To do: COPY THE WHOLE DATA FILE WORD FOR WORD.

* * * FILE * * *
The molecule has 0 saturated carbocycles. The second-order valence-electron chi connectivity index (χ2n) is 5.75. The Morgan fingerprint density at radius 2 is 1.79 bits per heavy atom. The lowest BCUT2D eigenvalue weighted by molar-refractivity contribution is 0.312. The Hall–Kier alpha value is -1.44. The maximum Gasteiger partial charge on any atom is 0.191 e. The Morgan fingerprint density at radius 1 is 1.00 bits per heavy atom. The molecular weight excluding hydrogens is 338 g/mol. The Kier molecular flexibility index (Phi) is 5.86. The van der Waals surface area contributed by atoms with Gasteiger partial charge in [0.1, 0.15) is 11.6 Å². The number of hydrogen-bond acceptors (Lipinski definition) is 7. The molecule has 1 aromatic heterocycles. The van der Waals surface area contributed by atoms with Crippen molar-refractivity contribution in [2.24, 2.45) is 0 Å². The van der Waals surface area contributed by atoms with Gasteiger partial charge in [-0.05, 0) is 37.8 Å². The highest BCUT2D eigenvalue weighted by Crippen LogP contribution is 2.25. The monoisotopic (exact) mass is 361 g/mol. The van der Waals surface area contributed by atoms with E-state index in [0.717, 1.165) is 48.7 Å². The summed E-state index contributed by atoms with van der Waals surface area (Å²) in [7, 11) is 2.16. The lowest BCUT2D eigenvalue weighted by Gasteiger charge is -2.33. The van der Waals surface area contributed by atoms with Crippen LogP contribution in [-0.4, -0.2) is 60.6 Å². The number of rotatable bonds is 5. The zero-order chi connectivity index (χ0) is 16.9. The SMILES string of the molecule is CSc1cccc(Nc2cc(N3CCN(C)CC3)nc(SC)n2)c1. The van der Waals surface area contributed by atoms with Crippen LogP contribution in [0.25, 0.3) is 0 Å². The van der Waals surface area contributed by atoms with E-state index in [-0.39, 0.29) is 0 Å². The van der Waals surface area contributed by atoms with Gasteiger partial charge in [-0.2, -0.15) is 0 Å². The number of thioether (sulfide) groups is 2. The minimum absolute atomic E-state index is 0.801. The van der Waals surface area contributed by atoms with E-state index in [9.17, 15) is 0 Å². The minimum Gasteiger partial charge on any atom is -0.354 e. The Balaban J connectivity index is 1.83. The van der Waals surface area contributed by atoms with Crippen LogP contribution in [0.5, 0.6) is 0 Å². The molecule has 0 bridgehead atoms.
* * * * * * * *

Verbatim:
The molecule has 0 saturated carbocycles. The second-order valence-electron chi connectivity index (χ2n) is 5.75. The Morgan fingerprint density at radius 2 is 1.79 bits per heavy atom. The lowest BCUT2D eigenvalue weighted by molar-refractivity contribution is 0.312. The Hall–Kier alpha value is -1.44. The maximum Gasteiger partial charge on any atom is 0.191 e. The Morgan fingerprint density at radius 1 is 1.00 bits per heavy atom. The molecular weight excluding hydrogens is 338 g/mol. The Kier molecular flexibility index (Phi) is 5.86. The van der Waals surface area contributed by atoms with Gasteiger partial charge in [0.1, 0.15) is 11.6 Å². The number of hydrogen-bond acceptors (Lipinski definition) is 7. The molecule has 1 aromatic heterocycles. The van der Waals surface area contributed by atoms with Crippen molar-refractivity contribution in [2.24, 2.45) is 0 Å². The van der Waals surface area contributed by atoms with Gasteiger partial charge in [-0.05, 0) is 37.8 Å². The highest BCUT2D eigenvalue weighted by Crippen LogP contribution is 2.25. The monoisotopic (exact) mass is 361 g/mol. The van der Waals surface area contributed by atoms with E-state index in [0.717, 1.165) is 48.7 Å². The summed E-state index contributed by atoms with van der Waals surface area (Å²) in [7, 11) is 2.16. The lowest BCUT2D eigenvalue weighted by Gasteiger charge is -2.33. The van der Waals surface area contributed by atoms with Crippen LogP contribution in [-0.4, -0.2) is 60.6 Å². The number of rotatable bonds is 5. The zero-order chi connectivity index (χ0) is 16.9. The SMILES string of the molecule is CSc1cccc(Nc2cc(N3CCN(C)CC3)nc(SC)n2)c1. The van der Waals surface area contributed by atoms with Crippen LogP contribution in [0.25, 0.3) is 0 Å². The van der Waals surface area contributed by atoms with E-state index in [-0.39, 0.29) is 0 Å². The van der Waals surface area contributed by atoms with Gasteiger partial charge in [-0.2, -0.15) is 0 Å². The number of thioether (sulfide) groups is 2. The minimum absolute atomic E-state index is 0.801. The van der Waals surface area contributed by atoms with E-state index in [9.17, 15) is 0 Å². The minimum Gasteiger partial charge on any atom is -0.354 e. The Balaban J connectivity index is 1.83. The van der Waals surface area contributed by atoms with Crippen LogP contribution in [0.5, 0.6) is 0 Å². The molecule has 0 bridgehead atoms.